Apache Server Administrator's Handbook

So far, we've looked at 4,000 pages of material, ranging from science fiction to HTML references, and all arguably aimed at general readers. Our last entry, Apache Server Administrator's Handbook, by Mohammed J. Kabir, is directed toward a more specialized audience. Apache, arguably the most popular Web server in the world, normally runs on UNIX, Linux and (occasionally) Windows NT, so why would Macintosh readers even care about administering an Apache server?

Mac OS X Server is the answer. This awkwardly-named software release, which Apple aims at software developers and systems administrators, is a complete UNIX environment, designed to run on desktop Power Macintosh G3 computers. Included in Mac OS X Server is, among many other things, a copy of Apache. Also included is the full set of Apache documentation in the form of hundreds of Web pages, written in the typically terse, cryptic style for which UNIX is infamous.

Kabir assumes, reasonably so, that you already know how to operate the host operating system, be that Windows NT, Linux or UNIX (or, unmentioned, Mac OS X Server), so he ignores that subject entirely. Instead, he details exactly how to install and configure Apache, how to use the many server side includes (SSI) bundled with Apache, and delves into common, uncommon and suggested administrative tasks.

There are quite a number of books on Apache (including the frightening Apache for Dummies), but Kabir's volume is unique: it is actually useful. It doesn't try to cover every little piece of trivia, nor does it brush over the hard parts in favor of the highlights. Instead, as the title suggests, it is a handbook for an Apache administrator, a resource designed for frequent reference.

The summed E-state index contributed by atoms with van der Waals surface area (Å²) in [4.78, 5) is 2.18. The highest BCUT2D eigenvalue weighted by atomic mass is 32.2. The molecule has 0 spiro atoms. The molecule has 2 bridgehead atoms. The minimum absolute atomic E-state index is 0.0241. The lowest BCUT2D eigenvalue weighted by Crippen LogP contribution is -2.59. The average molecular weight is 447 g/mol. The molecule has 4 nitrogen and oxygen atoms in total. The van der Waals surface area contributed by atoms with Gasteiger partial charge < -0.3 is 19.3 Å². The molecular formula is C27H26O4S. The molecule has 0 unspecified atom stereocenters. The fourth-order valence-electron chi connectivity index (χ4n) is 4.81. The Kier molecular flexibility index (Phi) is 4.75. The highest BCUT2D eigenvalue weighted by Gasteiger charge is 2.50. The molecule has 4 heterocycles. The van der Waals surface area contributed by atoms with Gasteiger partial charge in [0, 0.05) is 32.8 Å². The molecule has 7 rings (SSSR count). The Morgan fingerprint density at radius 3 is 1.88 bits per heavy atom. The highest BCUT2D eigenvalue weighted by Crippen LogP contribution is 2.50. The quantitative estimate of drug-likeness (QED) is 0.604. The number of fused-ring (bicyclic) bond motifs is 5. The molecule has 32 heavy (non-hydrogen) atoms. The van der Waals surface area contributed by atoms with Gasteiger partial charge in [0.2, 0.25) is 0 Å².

The organization is excellent, and the volume has a good index and table of contents. True, the table of contents lists the appendices in a less than useful manner ("Appendix A," "Appendix B," etc.), but this is an exception. Who knows, maybe it is an IDG policy…

As Arthur C. Clarke (among others) has noted, the difference between magic and technology is mostly one of knowledge. For those who treasure the sense of wonder that magic offers, be sure and read Vinge's book. For those who want to cast their own spells and inspire others to wonder, read Vinge's book &endash; as well as the others.

The world needs all the wizards it can get.

Vernor Vinge, A Deepness in the Sky, TOR, 1999, 606 pp., $27.95, ISBN 0-312-85683-0

Ted Landau, Sad Macs, Bombs and Other Disasters, 3rd ed., Peachpit Press, 1997, xxviii, 964 pp., $29.95, ISBN 0-201-68810-7

Sharon Zardetto Aker, The Macintosh Bible, 7th ed., Peachpit Press, 1998, xiv, 1024 pp., $34.99, ISBN 0-201-87483-0

Heather Williamson, HTML Master Reference, IDG Books, 1999, 1362 pp., $59.99 (includes CD-ROM), ISDN 0-7645-3256-1

Mohammed J. Kabir, Apache Server Administrator's Handbook, IDG Books, 1999, xxviii, 547 pp., $29.99, ISBN 0-7645-3306-1

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Revised November 24, 1999 Lawrence I. Charters
Washington Apple Pi